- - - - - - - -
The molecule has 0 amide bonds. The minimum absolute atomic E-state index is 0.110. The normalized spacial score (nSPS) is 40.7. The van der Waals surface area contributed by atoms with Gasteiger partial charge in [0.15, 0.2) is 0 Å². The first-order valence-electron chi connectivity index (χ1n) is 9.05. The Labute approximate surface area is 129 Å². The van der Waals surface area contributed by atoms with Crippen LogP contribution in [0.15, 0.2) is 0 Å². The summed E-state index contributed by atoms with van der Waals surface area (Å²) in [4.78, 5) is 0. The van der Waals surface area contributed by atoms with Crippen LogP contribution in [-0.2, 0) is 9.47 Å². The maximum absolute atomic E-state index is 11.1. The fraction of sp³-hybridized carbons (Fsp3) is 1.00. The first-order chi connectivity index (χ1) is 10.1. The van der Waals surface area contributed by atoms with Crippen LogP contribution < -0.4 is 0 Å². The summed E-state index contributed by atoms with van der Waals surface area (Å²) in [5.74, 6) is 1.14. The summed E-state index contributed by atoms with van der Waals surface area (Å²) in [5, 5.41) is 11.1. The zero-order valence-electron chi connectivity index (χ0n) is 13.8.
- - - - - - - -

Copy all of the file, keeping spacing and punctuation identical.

The molecule has 0 amide bonds. The minimum absolute atomic E-state index is 0.110. The normalized spacial score (nSPS) is 40.7. The van der Waals surface area contributed by atoms with Gasteiger partial charge in [0.15, 0.2) is 0 Å². The first-order valence-electron chi connectivity index (χ1n) is 9.05. The Labute approximate surface area is 129 Å². The van der Waals surface area contributed by atoms with Crippen LogP contribution in [0.15, 0.2) is 0 Å². The summed E-state index contributed by atoms with van der Waals surface area (Å²) in [4.78, 5) is 0. The van der Waals surface area contributed by atoms with Crippen LogP contribution in [-0.2, 0) is 9.47 Å². The maximum absolute atomic E-state index is 11.1. The fraction of sp³-hybridized carbons (Fsp3) is 1.00. The first-order chi connectivity index (χ1) is 10.1. The van der Waals surface area contributed by atoms with Crippen LogP contribution < -0.4 is 0 Å². The summed E-state index contributed by atoms with van der Waals surface area (Å²) in [5.74, 6) is 1.14. The summed E-state index contributed by atoms with van der Waals surface area (Å²) in [5, 5.41) is 11.1. The zero-order valence-electron chi connectivity index (χ0n) is 13.8.